Britney Spears’ Children are Moving: Relocation and Child Custody

Mon 19th June, 2023 Family Law

When you share a child with a co-parent moving your child into a different state might be complicated. Every situation is different, and how easy or difficult the move might be could largely depend on the wishes of your co-parent. 

This topic rose to attention this week when it was reported that musical icon Britney Spears issued her consent for her ex-husband to move their two underage sons with him to Hawaii. While the details of the move and feelings on the part of both parties have not been publicized, by all appearances, it seems that this family unit is fortunate. Issues of custody are a surefire way to make an otherwise amicable relationship contentious. If you share a child with a co-parent, you owe it to yourself to get smart on the process of how a parent gains permission to move the child from the state. This knowledge will help you understand the process should you ever need to pursue it for yourself or if you need to respond to a co-parent’s attempt to move your child out of your area.

Laws and Processes

It is important to understand that no one can stop YOU from moving out of the state (barring exigent circumstances such as parole requirements). People have a constitutional right to such movement of their own person. However, you do not have a constitutional right to move your child with you. If you put yourself on the other end of the equation, it is easy to see why. No parent would want their co-parent to have the unilateral power to move away with their child. When one parent requests a move, the courts will examine the circumstances and consider the best interests of the child.

Different laws and processes will be in place and need to be managed based on the specifics of your family. Were you married, now divorced, and executing a custody arrangement? The rules and processes you must follow will vary greatly from the rules that apply to an unwed mother whose child’s father has not established paternity. The specifics of your case can (and should) be discussed with an experienced attorney.

Sole Custody

A parent with sole custody will likely be successful in a petition to move their child out of the state. Courts will generally allow it so long as the move does not negatively affect your child’s rights and the move is deemed to be in the child’s best interest. (Factors such as moving the kids to better living conditions, better schools, and more family are all seen as working toward a child’s best interest.)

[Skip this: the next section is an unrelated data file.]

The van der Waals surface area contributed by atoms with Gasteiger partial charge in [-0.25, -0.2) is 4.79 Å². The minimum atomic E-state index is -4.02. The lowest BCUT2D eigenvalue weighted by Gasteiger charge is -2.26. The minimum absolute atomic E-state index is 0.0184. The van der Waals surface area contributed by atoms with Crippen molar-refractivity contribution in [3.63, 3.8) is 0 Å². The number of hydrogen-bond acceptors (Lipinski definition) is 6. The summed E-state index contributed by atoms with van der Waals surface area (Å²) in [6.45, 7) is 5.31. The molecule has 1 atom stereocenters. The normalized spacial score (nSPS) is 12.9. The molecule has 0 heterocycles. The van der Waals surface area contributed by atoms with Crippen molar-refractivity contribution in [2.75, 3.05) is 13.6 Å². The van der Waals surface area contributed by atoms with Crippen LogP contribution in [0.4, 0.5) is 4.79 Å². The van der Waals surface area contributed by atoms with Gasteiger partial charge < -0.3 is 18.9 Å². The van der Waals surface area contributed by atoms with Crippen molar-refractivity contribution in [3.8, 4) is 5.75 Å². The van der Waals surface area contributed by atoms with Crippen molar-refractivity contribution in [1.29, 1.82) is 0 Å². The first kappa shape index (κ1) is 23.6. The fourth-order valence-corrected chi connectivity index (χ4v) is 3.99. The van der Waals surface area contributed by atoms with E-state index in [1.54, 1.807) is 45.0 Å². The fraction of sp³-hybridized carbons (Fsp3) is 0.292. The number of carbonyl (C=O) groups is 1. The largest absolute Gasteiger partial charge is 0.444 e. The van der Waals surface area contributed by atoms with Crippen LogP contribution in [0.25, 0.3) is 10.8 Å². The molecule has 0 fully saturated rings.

California requires that custodial parents provide their co-parent with written notification that they intend to move the child out of state. The notice must be served 45 days or more before the intended move. This timeframe allows for the parties to work through a new custody or visitation agreement and gives the co-parent time to object to the move if they so choose.

Joint Custody

A parent with primary physical custody will need to file a move-away petition with the court. The petition should detail why the parent is requesting to make the move.

An objecting co-parent must file an objection or dispute to the move-away petition with the court. The court will either grant or deny permission to make the move based on what the court deems to be in the best interest of the child. Depending on the child’s age, their expressed wishes may also be taken into account.

Contact Bradley S. Sandler

If you are going through a divorce and you or your co-parent are planning to move your child out of California, contact the office of Bradley S. Sandler to speak with an experienced divorce attorney who is well-practiced in these matters. See how our office can help you come to the best possible outcome in your case.



Britney Spears Responds to Kevin Federline’s Plan to Move Their Sons – E! Online (,is%20agreed%20by%20the%20court.